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Shooting in the rapids.

First post on my Blog here, i will regularly post a photo and describe the technique, equipment used and conditions in which it was taken.

When i woke-up it was -15°C outside, a good temperature to shoot around rapids of a river! I went to a river close to my home i knew there will be some ice forming on the rocks in the rapids. There was some fog over the river and some ice had formed on the rocks!

I took photos with different lenses, from my 14mm to 50-135mm lens, my favorite shot was taken with my 35mm Macro lens directly into the rapids. The rock covered with ice got my attention because it looked like a reptile back (or a Dinosaur back spine). You need a good pair of warm and waterproof rubber boots to go into that cold water. When i was finished shooting my tripod was covered with ice, the lower part of my tripod leg were frozen in ice and couldn’t close them. My camera is weather resistant (Pentax K20D) so everything was OK, my lens (Pentax DA 35mm Macro Ltd) is not sealed but the water frozed quickly on cold lenses, i used my nail to remove ice on the lens.

The photo was taken with my Pentax K20D, DA35mm Macro Limited, ISO 100, 1.3 sec. at f/16, tripod and Mirror Lock-up (MLU). Since i always shoot in RAW i did some Post Processing in Photoshop, i did use the burn tool on the rock to put back some character to it.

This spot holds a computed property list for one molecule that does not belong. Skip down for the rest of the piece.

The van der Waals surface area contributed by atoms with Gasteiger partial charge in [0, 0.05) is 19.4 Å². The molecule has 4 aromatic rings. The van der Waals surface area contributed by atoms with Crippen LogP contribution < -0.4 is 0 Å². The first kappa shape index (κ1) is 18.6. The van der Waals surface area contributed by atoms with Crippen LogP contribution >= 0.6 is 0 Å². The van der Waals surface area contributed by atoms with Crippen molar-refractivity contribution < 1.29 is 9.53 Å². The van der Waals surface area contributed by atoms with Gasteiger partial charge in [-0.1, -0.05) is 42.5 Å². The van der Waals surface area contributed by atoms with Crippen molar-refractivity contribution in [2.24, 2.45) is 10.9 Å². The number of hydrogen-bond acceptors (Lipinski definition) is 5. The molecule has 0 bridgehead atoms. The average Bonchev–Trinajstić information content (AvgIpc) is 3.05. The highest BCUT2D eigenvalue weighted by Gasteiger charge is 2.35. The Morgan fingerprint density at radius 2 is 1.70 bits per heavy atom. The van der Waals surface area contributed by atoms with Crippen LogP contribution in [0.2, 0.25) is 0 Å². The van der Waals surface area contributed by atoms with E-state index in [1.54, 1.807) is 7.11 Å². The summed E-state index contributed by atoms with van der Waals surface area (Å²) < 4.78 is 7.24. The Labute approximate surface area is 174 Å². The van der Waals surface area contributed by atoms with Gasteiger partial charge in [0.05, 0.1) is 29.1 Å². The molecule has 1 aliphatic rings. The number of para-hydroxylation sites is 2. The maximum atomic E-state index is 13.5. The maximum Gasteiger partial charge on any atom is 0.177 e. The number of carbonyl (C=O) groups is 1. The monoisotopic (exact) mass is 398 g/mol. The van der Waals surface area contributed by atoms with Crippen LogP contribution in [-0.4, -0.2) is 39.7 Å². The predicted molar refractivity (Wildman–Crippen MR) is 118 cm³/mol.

6 responses

  1. Vraiment superbe la photo.

    December 28, 2011 at 2:55 am

  2. Hi Steeve,

    Followed your link from the DPReview Pentax forum.

    Congratulations on biting the bullet and getting this started. Extreme conditions your shooting in! Love the photo and it does look reptilian look to it.


    December 28, 2011 at 12:13 pm

    • Hi Johnny,
      i was thinking of starting a Blog for some time now but didn’t had too much time. Now i will try to post regularly.

      Thank you.

      March 23, 2012 at 12:21 am

  3. Followed you form DPReview.

    Really enjoyed the story and all the ‘chilling details’ about the shoot as much as the photo.

    Well done.

    December 29, 2011 at 10:44 am

    • Stefan,
      sorry it took a long time to reply, glad that you enjoyed the “chilling details” 🙂

      March 23, 2012 at 12:20 am

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